Managing horses in a public setting should start with how the farm/park is planned. Parking should be away from the Barn and fencing and gates should be utilized to separate Equine from other park activities. The primary movement pattern would be horses going from the Barn or pastures to the training rings. Events such as the Pennsylvania Farm Show involve thousands of visitors in close proximity to animals each year without serious incident.
Signage, information boards, and park rules can all be used to further clarify the separation and movement. As with all signs and rules, some people may not follow them. Security cameras or other technology could be installed near the Barn. Having a farm manager, caretaker or Park Ranger living onsite in the Annex apartment would be beneficial for overall security and care of the animals.
Development of a perimeter trail should likely be considered separately and in relation to the amount of outer fencing retained, plantings, topography and other desired park features.
Continued oversight by the REC Board would continue a relationship and procedures that have been in place for many years. Programs are described and advertised in brochures or online, and participants sign up and pay fees in advance for programs they wish to attend. Liability waivers are required to be signed by participants prior to the start of the program. Staff and participants wear name tags to identify themselves. Parents and other visitors often enjoy watching the sessions and an area to observe should be provided.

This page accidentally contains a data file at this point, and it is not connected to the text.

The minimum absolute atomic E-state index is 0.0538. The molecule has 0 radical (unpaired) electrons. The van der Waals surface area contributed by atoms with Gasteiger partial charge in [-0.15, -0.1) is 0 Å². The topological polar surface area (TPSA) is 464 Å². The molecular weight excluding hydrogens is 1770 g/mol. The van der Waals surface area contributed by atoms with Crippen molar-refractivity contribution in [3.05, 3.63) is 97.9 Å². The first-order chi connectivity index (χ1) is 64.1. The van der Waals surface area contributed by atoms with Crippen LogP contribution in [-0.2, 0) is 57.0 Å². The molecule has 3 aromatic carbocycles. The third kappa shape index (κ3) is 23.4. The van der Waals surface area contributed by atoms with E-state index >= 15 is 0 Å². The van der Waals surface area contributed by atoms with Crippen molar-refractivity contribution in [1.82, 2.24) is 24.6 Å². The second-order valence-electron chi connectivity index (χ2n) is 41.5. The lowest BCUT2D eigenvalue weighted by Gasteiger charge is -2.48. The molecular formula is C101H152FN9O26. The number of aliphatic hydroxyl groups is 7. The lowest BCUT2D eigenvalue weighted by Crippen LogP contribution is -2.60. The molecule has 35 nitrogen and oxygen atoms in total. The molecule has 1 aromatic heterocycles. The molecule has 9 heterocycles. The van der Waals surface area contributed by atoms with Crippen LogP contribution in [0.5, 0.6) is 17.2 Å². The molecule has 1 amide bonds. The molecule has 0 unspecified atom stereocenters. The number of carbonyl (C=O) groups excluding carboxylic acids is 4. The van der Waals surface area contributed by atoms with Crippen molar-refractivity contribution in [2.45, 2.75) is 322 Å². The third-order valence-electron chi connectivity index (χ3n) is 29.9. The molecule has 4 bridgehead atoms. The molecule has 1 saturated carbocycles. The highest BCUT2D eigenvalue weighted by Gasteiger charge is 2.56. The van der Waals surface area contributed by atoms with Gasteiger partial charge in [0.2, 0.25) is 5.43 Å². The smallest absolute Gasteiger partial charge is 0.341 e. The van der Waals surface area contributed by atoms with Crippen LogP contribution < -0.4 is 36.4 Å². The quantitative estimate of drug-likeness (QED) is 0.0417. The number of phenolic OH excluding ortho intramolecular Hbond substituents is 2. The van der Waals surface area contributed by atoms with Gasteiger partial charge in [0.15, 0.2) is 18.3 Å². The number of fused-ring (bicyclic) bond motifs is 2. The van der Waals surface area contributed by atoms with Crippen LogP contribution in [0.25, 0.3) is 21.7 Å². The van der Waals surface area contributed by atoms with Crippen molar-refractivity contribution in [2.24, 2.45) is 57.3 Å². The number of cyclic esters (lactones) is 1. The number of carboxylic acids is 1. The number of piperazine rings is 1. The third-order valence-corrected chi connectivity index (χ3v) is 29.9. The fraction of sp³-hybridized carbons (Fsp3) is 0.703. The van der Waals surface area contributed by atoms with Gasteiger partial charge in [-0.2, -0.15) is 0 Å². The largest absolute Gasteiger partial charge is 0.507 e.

A Lease or other Agreement format is recommended to define the usage areas and document the overall conditions and requirements of the Township. TELC operates under a “free lease” currently and is responsible for routine maintenance of its current barn, fencing, etc. Adding significant monetary consideration would likely mean that program fees would have to increase and is not recommended.
A key aspect of the TELC programs is the use of rescue and surrender horses which are then highly trained. Most of the horses are ponies which are defined as horses that measure less than 14.2 “hands”. It is suggested that the staff and/or some Commissioners attend an upcoming TELC program and make their own assessment of how well the horses behave and the programs operate.